• Yeah that’s the kicker – people are used to ads following them around, but not in their inbox. – Matt Umbro
  • I was a bit skeptical at first but really like them now. We’ve seen +20% CTR w/ some. – Coy Robison (@IamCoy)
  • Seems like “knowing the audience” is even more important for this since you’re in their email space. – Julie Bacchini (@NeptuneMoon)
  • Another benefit of gmail sponsored promotions is the low CPC’s! – Kristi Kellogg (@KristiKellogg)

Q2: How do you measure success with Gmail Sponsored Promotions?

  • Ultimately conversions and revenue, but I pay attention to the Gmail forwards, saves, and ad clicks. – Matt Umbro
  • Mostly C/R, but also the actual CTR (not the CTR given in the interface which is really ad open rate, but clicks to website). – Inderpaul Rai
  • It’s still PPC, so nothing really changes. However, it’s nuanced for email-specific activities, like forwards. So far, the volume is very low, even when conquesting, so I consider everything in GSP as an Added Value situation. – Nate Knox
    • It seems to be much more like the GDN than search. with the addition of being in someone’s “personal space”. – Kirk Williams (@PPCKirk)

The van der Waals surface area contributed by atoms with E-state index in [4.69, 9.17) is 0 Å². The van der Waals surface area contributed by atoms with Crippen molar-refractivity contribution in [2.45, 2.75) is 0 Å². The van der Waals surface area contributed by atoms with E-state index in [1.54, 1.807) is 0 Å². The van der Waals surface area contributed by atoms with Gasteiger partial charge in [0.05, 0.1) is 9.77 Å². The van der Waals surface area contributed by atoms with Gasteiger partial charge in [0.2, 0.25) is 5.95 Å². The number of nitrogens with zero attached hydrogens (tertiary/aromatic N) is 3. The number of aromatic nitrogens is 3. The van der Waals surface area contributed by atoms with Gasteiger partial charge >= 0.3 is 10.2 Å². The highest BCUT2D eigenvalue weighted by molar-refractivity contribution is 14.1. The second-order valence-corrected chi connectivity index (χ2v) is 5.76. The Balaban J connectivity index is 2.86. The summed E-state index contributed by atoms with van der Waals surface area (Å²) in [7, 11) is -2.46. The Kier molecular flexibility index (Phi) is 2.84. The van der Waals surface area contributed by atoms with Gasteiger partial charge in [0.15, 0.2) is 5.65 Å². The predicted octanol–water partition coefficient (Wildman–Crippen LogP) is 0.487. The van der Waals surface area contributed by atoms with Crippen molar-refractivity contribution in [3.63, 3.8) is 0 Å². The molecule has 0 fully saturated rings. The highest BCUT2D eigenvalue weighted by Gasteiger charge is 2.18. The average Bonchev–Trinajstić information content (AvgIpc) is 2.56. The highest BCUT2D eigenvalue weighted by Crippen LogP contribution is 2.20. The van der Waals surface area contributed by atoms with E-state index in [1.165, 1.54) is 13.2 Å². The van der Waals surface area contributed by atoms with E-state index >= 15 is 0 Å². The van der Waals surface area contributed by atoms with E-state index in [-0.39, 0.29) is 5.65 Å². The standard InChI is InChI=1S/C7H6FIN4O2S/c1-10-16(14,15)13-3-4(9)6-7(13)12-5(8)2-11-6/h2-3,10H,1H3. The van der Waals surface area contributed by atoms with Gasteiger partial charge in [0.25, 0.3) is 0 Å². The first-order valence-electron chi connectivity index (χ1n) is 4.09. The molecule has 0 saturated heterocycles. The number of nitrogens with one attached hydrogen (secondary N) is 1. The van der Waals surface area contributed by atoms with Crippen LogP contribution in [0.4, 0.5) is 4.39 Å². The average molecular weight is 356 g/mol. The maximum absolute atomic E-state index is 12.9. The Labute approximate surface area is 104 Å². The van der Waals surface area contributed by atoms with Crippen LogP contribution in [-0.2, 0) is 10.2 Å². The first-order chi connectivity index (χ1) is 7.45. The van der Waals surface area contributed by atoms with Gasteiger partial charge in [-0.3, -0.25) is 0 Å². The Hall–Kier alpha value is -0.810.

• Also, at this point I’m not as concerned with the return – I consider GSP more experimental than anything. – Matt Umbro
  • Use conventional marketing goals, but be aware of attribution. Expect to play similarly to display or email rather than search. – Mark Irvine
  • Lack of view-through conversion & 3rd party ad serving = direct response measurement. We also assign values to FWDs/Saves. – Matt Wilkinson
  • Of course orders/revenue but also Forwards, Saves, Click to Site. We track secondary conversions on our site as well. – Coy Robison
  • Revenue too but more interested collecting data at this stage to optimise to, ‘best practices’ yet to be formed for this format. – Inderpaul Rai
  • Traffic, forwards, conversions attribution. Also good for remarketing lists. – Roxana Hassel
    • Yes! You hit it on the head with remarketing – great way to build a list of targeted users. – Matt Umbro
  • End goal is still the same – Conversions. However the threshold and CPA is closer to display than traditional PPC. Do the analysis on incremental conv & what lift you see with GSP, if the return is worth the cost/effort do it! – Maria Corcoran